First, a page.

My most recent trip out west had a focus on National Parks. I flew into Las Vegas as a base to travel around Utah and head into Arizona. I spent two days and one night located in the Vegas area, and decided to make the trip into California and visit Death Valley National Park. The record for the highest temperature ever recorded was 134 degrees in the park, this is the hottest place on earth. Dress accordingly and bring more water than you could ever drink. During my November trip the temperature was a comfortable 80 degrees in the afternoon. Since I was driving two hours from Vegas, and two hours back, I didn’t have as much time as I would have liked – but I was ready to make the most of it.
If I could do it again I would have found a hotel closer to the park, a lesson learned for next time. Death Valley is the largest National Park in the lower 48, no matter which way you look at it it’s unlikely you can see the whole park in just a day. I chose to focus my hours on one section of the park, the Furnace Creek area. For us, this wasn’t a foodie day. We ate a hefty breakfast on the way to fuel us, packed lunch, and planned on having a late dinner when we got back. First stop was at the Visitor’s Center to get a map and orient ourselves. Our main hike was located at the Golden Canyon trailhead, the 4 mile RT Gower Gulch loop.
We got to the lot early and snagged a spot, when we got back the place was swamped! Get there early for more comfortable temperatures and less people, and bring a hat! It’s very sunny on the trail. We took note of the map and headed into the canyon. The initial portion of the trail was flat and as we comfortably walked on I was increasingly impressed by the ever changing rock colors and formations. Different hues of yellow muddled with some green, brown, red, and the brightest blue you could ever imagine in the distance – only challenged by that of the sky.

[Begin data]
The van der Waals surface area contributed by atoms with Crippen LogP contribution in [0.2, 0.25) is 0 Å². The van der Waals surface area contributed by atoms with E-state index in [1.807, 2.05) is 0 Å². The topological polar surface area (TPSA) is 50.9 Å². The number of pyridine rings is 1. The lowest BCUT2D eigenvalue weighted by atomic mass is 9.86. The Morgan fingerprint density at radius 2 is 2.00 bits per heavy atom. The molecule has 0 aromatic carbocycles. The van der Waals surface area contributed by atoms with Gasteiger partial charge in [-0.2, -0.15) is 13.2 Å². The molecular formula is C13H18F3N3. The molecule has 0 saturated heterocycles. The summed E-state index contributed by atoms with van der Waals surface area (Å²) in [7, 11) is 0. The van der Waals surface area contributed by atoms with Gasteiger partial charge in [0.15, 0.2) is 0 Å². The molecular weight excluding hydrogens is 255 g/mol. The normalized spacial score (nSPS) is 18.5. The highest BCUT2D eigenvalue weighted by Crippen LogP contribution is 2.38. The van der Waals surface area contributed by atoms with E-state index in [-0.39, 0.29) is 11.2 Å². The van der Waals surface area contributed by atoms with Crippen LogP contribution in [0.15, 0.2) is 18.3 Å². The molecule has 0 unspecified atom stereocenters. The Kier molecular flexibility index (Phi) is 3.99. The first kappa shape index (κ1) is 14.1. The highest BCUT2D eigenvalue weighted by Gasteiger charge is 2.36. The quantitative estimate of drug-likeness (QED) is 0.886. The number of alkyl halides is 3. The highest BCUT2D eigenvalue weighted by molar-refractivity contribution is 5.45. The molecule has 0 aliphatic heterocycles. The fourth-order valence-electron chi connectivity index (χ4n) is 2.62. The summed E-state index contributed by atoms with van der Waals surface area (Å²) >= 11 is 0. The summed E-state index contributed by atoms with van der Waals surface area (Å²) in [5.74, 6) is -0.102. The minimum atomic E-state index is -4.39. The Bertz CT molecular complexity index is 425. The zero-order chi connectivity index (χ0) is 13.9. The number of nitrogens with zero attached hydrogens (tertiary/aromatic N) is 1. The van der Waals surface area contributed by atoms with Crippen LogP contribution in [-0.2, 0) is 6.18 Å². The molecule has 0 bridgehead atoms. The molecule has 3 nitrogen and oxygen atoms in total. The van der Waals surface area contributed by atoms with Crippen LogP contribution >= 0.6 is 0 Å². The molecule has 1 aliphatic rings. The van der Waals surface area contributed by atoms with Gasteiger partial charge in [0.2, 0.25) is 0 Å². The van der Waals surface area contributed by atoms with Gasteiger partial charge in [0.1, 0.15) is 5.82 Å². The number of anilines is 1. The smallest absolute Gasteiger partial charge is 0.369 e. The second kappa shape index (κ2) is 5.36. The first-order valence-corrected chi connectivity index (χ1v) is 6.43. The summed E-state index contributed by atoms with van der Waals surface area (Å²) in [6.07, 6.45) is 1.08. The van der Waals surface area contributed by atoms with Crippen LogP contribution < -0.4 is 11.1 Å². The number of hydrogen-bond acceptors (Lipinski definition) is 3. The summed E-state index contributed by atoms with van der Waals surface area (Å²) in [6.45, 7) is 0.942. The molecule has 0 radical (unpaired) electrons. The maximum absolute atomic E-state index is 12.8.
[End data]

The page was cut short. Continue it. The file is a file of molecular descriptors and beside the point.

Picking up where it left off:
You can extend your hike by heading to Zabraskie Point – which can also be reached via car as a scenic overlook. Your choice. We decided to finish the loop as there were other sights to see. We marveled at the now crackled earth below our feet.
This brutal landscape is a sight to see. Jagged dry salt covers the flat land, try walking out a bit. You need to have good shoes and major balance, a fall on this would really hurt. Observing the intricate designs of the salt is fascinating, but after a few minutes we were back on the road. Badwater Basin lowest place in North America at negative 282 feet below zero, and a major attraction at the park.
From the parking lot you will see a cliff behind you, not unusual as there are huge mountains surrounding the entire area. If you squint you may see a little sign that reads ‘sea level,’ that’ll put things in perspective for you.
It had just rained so the puddles added an interesting touch to the landscape with the blue reflection of the sky above. We walked past the people to find our own quiet spot and take in this beauty, this strangeness.
This was our last stop of the day, as the recent flood had closed off Artists Drive. We were happy with the portion of the park we saw, it was unique and thrilling enough. We had a long drive back to Vegas, but it was well worth the daytrip to make memories that will last a lifetime. I can’t wait to return and visit the other sections of the park, so much to explore.